Markets: No News Is Good News

Any new data, it seems, can depress stock markets these days.

widemodern_markets_081513.jpg

A pair of specialists work on the floor of the New York Stock Exchange Thursday, Aug. 15, 2013. Warnings of weaker sales from two major companies and concerns about the Federal Reserve sent the stock market spiraling Thursday.

By SHARE

Thursday provided an illustration of the confusion that rules U.S. financial markets as so-called tapering by the Federal Reserve approaches. Good job numbers and bad figures from retail giant Walmart both helped to weigh down stocks, pulling the Dow Jones Industrial Average down nearly 225 points. Treasuries also saw the effects, with the yield on the 10-year treasury jumping to its highest level since 2011.

[READ: U.S. Posts Lowest Jobless Claims Since 2007]

In other words, good news is bad news, and bad news is also bad news.

It's not that market participants are losing their minds; in fact, it may be that they're finally seeing the light as the Fed gets ready to back off of its $85 billion per month stimulus plan known as QE3.

"What the market was thinking prior to a couple of months ago was the Fed had its back and was going to continue stimulus indefinitely." says Brad MacMillan, chief investment officer at Commonwealth Financial Network. "The fact that we are being forced to look at what companies really can make and what money really costs can only be healthy in the long run as we move towards a normal economy,"

New jobless claim numbers released Thursday beat expectations, which many analysts took as a sign that the economy is getting strong enough to warrant the Fed tapering its monthly asset purchases when it meets in September.

"Now people are saying, 'Oh, this means the Fed is definitely going to start pulling back its purchases in September. The August employment report is likely to be good, so this brings Fed tightening closer.' So they kind of spook themselves," says Gus Faucher, senior economist at the PNC Financial Services Group.

However, Walmart also posted earnings numbers before the opening bell that missed expectations, with same-store sales falling 0.3 percent. And tech bellwether Cisco announced a large round of layoffs after Wednesday's market close, which also fed into the fear factor.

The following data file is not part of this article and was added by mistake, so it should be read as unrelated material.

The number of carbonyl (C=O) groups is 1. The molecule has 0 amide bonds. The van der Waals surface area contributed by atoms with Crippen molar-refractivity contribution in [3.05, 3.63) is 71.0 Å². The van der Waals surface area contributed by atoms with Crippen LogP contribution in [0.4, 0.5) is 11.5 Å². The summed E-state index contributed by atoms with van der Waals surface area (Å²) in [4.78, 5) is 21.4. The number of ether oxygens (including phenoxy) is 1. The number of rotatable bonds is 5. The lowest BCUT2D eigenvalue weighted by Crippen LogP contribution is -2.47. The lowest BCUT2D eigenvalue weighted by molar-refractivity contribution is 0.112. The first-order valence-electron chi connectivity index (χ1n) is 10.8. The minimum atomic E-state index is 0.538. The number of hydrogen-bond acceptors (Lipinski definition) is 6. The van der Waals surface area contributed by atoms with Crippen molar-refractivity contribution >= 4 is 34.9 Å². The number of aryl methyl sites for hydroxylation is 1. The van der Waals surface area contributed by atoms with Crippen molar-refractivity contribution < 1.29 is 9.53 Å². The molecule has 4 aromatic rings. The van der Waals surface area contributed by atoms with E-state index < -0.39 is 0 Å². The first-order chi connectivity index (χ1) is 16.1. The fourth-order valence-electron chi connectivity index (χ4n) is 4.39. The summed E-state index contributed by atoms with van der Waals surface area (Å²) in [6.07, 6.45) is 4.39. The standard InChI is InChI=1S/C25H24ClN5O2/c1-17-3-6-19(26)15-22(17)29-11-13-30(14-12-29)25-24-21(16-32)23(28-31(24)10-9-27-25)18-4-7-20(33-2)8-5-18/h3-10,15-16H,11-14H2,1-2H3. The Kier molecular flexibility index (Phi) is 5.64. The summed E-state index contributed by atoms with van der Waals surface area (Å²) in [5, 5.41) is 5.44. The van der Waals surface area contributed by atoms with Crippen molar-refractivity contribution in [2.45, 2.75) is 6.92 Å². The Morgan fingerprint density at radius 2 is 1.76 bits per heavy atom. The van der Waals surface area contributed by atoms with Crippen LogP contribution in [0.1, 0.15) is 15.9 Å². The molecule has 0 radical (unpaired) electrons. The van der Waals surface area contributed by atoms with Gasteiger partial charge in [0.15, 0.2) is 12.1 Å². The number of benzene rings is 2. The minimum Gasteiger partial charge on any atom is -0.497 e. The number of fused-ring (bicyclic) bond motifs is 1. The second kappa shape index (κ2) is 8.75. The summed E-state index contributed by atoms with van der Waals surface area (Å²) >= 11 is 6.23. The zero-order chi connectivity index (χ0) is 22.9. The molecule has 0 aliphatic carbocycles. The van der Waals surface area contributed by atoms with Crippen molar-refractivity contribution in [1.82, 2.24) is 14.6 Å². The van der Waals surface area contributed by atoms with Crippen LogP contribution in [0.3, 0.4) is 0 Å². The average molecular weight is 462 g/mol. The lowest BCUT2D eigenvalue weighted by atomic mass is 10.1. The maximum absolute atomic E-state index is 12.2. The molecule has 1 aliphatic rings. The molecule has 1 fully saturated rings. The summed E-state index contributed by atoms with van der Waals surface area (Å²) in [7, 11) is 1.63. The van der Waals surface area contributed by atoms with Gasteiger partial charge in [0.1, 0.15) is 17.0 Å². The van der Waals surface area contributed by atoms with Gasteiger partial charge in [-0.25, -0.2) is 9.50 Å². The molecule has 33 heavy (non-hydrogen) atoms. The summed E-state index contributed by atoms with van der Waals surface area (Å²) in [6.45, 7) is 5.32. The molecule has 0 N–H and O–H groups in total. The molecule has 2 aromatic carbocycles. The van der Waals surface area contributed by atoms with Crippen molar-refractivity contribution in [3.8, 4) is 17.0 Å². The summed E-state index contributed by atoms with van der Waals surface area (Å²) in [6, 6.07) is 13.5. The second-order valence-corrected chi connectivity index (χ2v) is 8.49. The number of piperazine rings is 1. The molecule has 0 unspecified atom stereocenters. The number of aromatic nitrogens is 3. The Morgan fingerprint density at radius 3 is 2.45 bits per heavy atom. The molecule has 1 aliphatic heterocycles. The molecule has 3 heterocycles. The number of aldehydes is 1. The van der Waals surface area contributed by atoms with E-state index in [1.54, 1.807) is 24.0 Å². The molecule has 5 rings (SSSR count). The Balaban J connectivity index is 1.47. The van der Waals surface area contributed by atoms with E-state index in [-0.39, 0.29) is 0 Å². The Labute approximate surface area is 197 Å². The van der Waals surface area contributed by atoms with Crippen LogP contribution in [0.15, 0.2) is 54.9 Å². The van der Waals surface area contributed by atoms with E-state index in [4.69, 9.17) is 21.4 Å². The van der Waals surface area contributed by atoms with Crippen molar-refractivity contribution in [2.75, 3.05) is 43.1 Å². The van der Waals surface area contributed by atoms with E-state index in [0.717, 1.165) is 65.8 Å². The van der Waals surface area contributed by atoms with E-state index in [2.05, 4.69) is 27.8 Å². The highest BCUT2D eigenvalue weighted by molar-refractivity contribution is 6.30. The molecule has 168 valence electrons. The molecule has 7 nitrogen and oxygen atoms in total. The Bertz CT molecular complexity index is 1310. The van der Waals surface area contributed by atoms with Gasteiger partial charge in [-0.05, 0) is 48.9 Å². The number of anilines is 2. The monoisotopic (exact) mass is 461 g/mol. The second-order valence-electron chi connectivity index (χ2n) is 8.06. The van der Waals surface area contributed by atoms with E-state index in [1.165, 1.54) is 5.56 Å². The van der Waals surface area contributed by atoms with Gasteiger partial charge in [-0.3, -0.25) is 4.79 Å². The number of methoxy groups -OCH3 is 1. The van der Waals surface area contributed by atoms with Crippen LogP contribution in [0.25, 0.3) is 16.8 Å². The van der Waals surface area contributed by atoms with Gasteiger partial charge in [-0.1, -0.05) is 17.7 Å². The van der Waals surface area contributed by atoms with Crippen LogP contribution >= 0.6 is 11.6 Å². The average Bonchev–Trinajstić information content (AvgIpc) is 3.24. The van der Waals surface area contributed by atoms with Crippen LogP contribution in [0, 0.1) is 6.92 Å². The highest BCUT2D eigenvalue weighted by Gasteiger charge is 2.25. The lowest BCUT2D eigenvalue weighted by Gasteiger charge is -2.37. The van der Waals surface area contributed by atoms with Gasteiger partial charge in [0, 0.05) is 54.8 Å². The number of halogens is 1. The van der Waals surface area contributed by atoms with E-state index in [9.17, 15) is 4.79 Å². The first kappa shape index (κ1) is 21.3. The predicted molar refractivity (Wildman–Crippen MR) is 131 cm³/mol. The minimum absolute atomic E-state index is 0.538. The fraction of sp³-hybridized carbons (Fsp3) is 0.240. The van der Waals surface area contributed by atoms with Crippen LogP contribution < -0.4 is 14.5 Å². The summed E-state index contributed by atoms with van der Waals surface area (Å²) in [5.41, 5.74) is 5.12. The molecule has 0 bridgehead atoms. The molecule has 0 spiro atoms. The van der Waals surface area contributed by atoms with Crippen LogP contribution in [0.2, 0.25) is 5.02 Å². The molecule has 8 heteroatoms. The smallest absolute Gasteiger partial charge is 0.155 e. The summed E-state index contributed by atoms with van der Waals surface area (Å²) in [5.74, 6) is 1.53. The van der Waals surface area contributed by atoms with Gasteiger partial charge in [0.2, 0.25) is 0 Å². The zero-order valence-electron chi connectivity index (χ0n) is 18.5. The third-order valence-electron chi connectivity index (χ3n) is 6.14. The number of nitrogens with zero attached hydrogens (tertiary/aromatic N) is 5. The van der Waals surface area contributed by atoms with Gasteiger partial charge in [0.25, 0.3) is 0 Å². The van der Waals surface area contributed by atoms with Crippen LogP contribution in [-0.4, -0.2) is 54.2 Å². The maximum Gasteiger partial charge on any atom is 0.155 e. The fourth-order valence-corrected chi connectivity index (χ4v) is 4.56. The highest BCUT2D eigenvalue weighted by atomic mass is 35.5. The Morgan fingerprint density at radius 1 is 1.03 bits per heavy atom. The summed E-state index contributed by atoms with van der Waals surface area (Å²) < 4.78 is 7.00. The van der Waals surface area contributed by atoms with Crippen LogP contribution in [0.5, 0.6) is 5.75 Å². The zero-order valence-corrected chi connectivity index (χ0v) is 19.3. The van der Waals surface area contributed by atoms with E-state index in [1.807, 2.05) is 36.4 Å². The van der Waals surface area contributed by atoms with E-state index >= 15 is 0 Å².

[ALSO: Walmart Cuts Profit Outlook on Shopper Worries]

In addition, inflation numbers provided some uncertainty. Figures out Thursday showed the CPI to be up 2 percent from one year ago. That's the highest growth seen since February but also leaves room for the Fed to continue its loose money policies – the central bank's open market committee has said that 2.5 percent inflation is one of its thresholds for considering when to raise interest rates.

Though it's just a handful of economic indicators, they explain a lot about the markets' complicated relationship with Fed Chairman Ben Bernanke and his central bank compatriots. Walmart's earnings carry extra weight because they come from the nation's largest retailer. When the giant corporation lowers its sales projections, it recasts how investors look at other stocks.

"The fact that even as the economy continues to improve, Walmart's not looking to be able to improve its earnings, says that companies as a whole are going to have a difficult time growing their earnings," says MacMillan.

The harsh reality that markets may be coming to is that as QE3 slowly eases away from propping up stocks, an improving economy isn't necessarily going to boost companies' fortunes enough to maintain recent trends in stock price growth.

[MORE: Fed President Says Lower Unemployment Could Mean Taper]

Market reactions matter for more than people's 401(k)s and stock investments; as investors move back into treasuries and boost those rates, for example, it means rising mortgage rates, which could weigh on the housing market.

This isn't the first time that markets have spooked on talk of tapering. When in June Bernanke first signaled that the Fed might start tapering in 2013, the stock market plummeted and bond yields spiked. If the Fed does dial back its purchases in September, says Faucher, central bank leaders will likely work to calm markets. However, in the long run, stocks will have to adjust to more closely following business and economic fortunes and less closely watching the Fed's hand on the throttle.